220.127.116.11 The Politicisation of Law-Enforcement
The media-fed public concern about crime has led to demands for ever-increased law enforcement. Politicians compete with each other to try to be seen as tough on it: for example, a BBC report Donald Trump attacks Sadiq Khan over London violence, described the US President seizing an opportunity to continue his long-running feud with the London mayor (conveniently ignoring the fact that the statistics in New York are more than twice as bad).
Policies are continually changing as politicians try (usually unsuccessfully) to find a magic solution. Serious studies of organisational problems tend to be ignored in favour of attempts to immediately grab favourable headlines with tough-sounding legislation:
● As reported by The Guardian in November 2019, Johnson reveals plans to extend police stop-and-search powers, even though “changes in the level of stop and search have, at best, only minimal effects on violent crime”.
● ‘Zero tolerance’ Is another popular policy which is not based on firm evidence, but which captures headlines. An LA Times column, The truth about ‘zero tolerance’: It doesn’t work and always leads to disaster, exposes the failures of this policy on immigration, community policing and schools.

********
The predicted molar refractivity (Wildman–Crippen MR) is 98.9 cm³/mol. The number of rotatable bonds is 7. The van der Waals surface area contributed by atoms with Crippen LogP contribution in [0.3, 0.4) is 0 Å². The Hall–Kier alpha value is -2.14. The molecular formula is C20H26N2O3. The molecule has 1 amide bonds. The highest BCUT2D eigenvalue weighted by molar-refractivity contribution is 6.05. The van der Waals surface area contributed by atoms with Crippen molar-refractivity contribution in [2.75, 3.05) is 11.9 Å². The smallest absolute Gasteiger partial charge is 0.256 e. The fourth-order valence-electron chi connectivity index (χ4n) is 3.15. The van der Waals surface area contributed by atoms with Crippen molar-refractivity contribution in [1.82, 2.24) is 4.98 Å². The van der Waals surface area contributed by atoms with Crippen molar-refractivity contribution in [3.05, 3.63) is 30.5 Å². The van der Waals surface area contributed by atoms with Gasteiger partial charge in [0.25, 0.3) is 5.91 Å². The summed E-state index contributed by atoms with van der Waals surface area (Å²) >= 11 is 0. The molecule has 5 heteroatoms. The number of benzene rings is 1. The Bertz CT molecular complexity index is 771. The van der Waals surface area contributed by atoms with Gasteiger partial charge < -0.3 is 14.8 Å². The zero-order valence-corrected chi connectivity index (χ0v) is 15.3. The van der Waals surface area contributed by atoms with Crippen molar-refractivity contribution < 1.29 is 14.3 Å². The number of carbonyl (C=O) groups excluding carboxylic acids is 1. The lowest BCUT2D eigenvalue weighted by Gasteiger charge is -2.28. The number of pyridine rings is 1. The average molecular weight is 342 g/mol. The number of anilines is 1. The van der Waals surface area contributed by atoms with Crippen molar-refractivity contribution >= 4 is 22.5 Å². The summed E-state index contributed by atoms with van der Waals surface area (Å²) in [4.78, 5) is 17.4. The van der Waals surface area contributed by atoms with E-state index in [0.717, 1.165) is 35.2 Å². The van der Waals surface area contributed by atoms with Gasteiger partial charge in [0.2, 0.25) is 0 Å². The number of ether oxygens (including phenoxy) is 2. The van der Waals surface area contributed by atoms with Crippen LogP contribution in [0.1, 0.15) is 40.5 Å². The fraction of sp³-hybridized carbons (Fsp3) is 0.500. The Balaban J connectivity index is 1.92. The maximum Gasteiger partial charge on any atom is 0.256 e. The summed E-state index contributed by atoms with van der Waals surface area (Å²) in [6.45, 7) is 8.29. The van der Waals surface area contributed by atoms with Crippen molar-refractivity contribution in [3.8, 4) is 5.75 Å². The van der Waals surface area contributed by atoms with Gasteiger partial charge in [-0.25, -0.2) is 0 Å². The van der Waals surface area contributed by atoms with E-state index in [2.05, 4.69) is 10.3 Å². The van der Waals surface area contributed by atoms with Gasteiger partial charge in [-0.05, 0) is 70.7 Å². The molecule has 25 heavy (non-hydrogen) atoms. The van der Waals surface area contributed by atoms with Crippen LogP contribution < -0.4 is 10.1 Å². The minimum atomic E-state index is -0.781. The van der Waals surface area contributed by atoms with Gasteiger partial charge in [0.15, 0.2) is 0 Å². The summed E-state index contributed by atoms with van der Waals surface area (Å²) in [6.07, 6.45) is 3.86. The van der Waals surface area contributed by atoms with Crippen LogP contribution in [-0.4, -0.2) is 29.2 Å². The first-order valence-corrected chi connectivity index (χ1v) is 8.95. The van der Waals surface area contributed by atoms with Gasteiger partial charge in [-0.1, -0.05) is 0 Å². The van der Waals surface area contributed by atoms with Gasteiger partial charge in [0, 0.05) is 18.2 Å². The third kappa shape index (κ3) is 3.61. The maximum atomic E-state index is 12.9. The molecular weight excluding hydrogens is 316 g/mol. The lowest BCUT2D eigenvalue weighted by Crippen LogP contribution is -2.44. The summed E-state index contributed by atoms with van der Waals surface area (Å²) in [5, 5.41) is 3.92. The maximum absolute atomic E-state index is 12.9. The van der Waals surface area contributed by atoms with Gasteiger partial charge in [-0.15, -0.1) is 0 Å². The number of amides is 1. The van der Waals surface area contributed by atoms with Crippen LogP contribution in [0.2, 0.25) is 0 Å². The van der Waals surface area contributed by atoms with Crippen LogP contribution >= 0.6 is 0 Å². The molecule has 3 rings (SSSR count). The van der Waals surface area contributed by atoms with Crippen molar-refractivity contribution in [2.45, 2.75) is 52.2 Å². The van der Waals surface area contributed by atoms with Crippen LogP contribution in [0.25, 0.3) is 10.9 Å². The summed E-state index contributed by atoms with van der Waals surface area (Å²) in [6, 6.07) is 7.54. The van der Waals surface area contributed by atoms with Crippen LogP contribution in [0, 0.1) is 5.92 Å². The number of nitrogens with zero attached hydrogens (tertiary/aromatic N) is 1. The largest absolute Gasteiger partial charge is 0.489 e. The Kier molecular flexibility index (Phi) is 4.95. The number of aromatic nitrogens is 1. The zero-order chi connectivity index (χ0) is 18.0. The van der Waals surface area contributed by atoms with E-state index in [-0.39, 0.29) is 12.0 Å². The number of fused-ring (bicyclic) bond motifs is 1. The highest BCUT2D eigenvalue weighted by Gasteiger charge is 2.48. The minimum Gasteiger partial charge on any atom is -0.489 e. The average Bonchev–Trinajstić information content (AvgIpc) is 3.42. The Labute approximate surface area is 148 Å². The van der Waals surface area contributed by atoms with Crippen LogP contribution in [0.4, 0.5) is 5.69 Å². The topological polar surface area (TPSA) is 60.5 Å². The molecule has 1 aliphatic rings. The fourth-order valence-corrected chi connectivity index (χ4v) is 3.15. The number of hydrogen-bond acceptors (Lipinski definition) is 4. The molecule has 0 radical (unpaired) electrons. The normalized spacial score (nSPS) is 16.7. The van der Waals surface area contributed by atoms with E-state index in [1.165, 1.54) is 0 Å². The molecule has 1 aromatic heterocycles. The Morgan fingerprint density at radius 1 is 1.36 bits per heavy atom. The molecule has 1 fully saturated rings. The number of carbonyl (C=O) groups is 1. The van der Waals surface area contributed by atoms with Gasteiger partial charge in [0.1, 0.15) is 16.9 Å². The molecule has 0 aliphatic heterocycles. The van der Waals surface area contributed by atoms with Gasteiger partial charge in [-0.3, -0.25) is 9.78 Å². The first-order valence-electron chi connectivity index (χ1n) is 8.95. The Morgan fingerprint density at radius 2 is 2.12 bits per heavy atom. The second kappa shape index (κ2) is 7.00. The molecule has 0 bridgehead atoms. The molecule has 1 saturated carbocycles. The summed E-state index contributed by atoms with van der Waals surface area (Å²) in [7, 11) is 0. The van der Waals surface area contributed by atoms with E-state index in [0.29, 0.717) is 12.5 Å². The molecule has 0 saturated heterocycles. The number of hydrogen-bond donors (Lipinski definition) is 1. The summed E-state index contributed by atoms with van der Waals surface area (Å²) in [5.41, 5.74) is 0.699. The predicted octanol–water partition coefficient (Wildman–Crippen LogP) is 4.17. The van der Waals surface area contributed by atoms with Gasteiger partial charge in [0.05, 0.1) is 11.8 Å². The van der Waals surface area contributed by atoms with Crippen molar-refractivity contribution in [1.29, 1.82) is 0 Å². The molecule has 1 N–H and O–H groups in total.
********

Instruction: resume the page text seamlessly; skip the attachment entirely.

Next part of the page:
● In an attempt to win political support, the British government introduced the ‘Anti-Social Behaviour Order’ (ASBO) in 1998 as a civil order to constrain people’s behaviour when they “cause harassment, alarm or distress” to others. The ASBO was quietly dropped, though, when it was found to be ineffective – as described in an LSE blog post: Whatever happened to anti-social behaviour?
● A more recent example, the so-called ‘Gang Injunction’ is no better: it attempts to impose several unenforceable conditions on people to stop them from joining gangs. Theodore Dalrymple, in his article Bureaucracy and the Tin-Pot Stasi, pointed out that this “ridiculous charade …neither prevents him [an example case] from committing further crimes nor deters anyone like him from following suit”.
This page is intended to form part of Edition 4 of the Patterns of Power series of books. An archived copy of it is held at https://www.patternsofpower.org/edition04/5252.htm.